See below for Charlie’s entry into the endless debates between American Catholic neo-conservatives and the actual teachings and actions of the American bishops. Perhaps it would be helpful to put into perspective what a weirdly American drama this is by looking at the work of a European bishop whose own work (not that of his conference staff!) is moving the Catholic perspective on economics forward in the same vein as called for in Caritas in Veritate.
This past May, I was fortunate to attend a symposium organized by the wonderful Lumen Christi Institute at the University of Chicago, called “Toward a Moral Economy.” The main speaker was the Archbishop of Munich, Reinhard Cardinal Marx. Cardinal Marx was on a US tour promoting what this article calls an economy “beyond capitalism.” He is also the president of the European CCB.
In his lecture – which, thanks to the wonders of technology, you can view here (as well as responses by two U of C economists) – what Cardinal Marx described was the concept of “a global social market economy.” It is not a centrally planned economy, but rather one where the state “guarantees fair structures for competition.” The goal of such action is “to bring the free market under the people.” The approach is simple: the market should be made to serve people, not people made to serve the market. This is a corollary of what Pope John Paul II, in Laborem Exercens, taught as the priority of labor over capital. This framework must, in part, be a “global regulatory framework,” simply because markets and corporations at this point are themselves global.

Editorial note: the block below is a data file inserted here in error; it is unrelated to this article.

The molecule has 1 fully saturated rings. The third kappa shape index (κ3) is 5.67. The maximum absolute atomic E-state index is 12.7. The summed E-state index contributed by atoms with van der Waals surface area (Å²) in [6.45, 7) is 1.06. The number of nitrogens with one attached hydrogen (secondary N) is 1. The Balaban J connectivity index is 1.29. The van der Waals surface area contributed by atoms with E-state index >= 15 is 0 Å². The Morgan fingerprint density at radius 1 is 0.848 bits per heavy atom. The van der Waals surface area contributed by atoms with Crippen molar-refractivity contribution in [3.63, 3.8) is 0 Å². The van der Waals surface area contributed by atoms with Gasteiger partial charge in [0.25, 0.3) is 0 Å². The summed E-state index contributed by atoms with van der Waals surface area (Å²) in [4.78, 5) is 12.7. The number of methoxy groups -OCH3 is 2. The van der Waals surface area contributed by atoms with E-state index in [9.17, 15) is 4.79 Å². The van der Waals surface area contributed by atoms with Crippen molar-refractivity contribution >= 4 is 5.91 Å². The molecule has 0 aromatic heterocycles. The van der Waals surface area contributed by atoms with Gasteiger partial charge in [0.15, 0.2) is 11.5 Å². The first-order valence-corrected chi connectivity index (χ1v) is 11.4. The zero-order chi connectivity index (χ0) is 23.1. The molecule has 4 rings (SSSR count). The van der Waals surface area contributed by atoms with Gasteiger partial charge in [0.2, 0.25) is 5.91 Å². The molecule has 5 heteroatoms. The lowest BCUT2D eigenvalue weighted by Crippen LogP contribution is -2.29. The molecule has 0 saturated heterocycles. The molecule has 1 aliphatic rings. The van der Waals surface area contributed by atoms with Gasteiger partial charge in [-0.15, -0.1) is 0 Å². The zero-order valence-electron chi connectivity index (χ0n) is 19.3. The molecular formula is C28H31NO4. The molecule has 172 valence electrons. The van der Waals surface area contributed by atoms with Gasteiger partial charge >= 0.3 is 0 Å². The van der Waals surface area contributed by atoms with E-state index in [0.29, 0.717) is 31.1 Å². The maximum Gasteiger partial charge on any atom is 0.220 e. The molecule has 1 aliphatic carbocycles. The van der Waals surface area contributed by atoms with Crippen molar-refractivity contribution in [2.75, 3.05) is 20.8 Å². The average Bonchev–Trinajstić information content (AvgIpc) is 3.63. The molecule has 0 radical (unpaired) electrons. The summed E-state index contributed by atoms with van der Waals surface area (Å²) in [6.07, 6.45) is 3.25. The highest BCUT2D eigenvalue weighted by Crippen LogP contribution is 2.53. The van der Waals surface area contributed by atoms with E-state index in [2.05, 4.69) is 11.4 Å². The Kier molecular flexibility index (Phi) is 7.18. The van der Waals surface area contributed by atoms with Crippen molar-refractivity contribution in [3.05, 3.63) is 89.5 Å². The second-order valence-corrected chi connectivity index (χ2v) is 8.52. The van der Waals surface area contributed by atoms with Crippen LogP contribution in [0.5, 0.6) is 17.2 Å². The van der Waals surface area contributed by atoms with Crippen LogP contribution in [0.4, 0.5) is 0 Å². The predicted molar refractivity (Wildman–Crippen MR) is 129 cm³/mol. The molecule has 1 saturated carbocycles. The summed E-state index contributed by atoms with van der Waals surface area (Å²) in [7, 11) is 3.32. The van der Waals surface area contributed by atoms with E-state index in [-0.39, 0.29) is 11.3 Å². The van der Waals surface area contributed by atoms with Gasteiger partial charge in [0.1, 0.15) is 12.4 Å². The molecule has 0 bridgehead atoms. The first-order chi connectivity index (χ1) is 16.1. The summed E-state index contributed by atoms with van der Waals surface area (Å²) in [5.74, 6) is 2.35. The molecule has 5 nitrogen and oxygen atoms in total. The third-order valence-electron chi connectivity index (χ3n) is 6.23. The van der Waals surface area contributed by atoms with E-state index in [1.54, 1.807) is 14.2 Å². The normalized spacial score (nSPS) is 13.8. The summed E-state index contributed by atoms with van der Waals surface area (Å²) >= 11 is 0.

As he put it in the above interview:
Without the state, he said, “man does not come to the fullest possible life”, adding: “You cannot navigate the common good only with the assistance of families. It is not possible.”
Embedded in Cardinal Marx’s work are three assumptions that ought to be bedrock for any Catholic economic perspective. First, he assumes that social bodies larger than families are essential – that is, of the essence – of human flourishing. Ultimately, this fullness is found in the social Body that is the Church, but penultimately the earthly city can anticipate this sociality. Cardinal Marx assumes what you might call a “social eschatology” for humans, an understanding deeply rooted also in Pope Benedict’s eschatology in Spe Salvi, where he cautions that Christian notions of eternal life are often too individualistic and too small.
Second, he assumes that eschatology is social because of human solidarity. That is, the state – and even global authority structures – express the fundamental oneness of the human race, our common commitment to one another. The existence of larger-than-familial units of solidarity is absolutely necessary in living out this universal oneness. As I have to drive past a “get u.s. out of the U.N.” billboard every day I drive to work, I must say I find it hard to believe that some American conservatives truly believe in such a solidarity, or even a proper solidarity in one’s own country… or county!
Third, he assumes that sociality and solidarity give the actual proper end of market economies – an end that markets themselves cannot supply – and so markets are ultimately creations of and subordinated to polities. Politics should not centrally plan economies, but politics does have the responsibility to order economies to proper social ends. Markets, as Dan Finn’s work so nicely illustrates, always exist within an ecology – a framework of regulations, and an understanding of shared moral obligations.
Could we all as Catholics just agree to those three things, and then start debating particular proposals???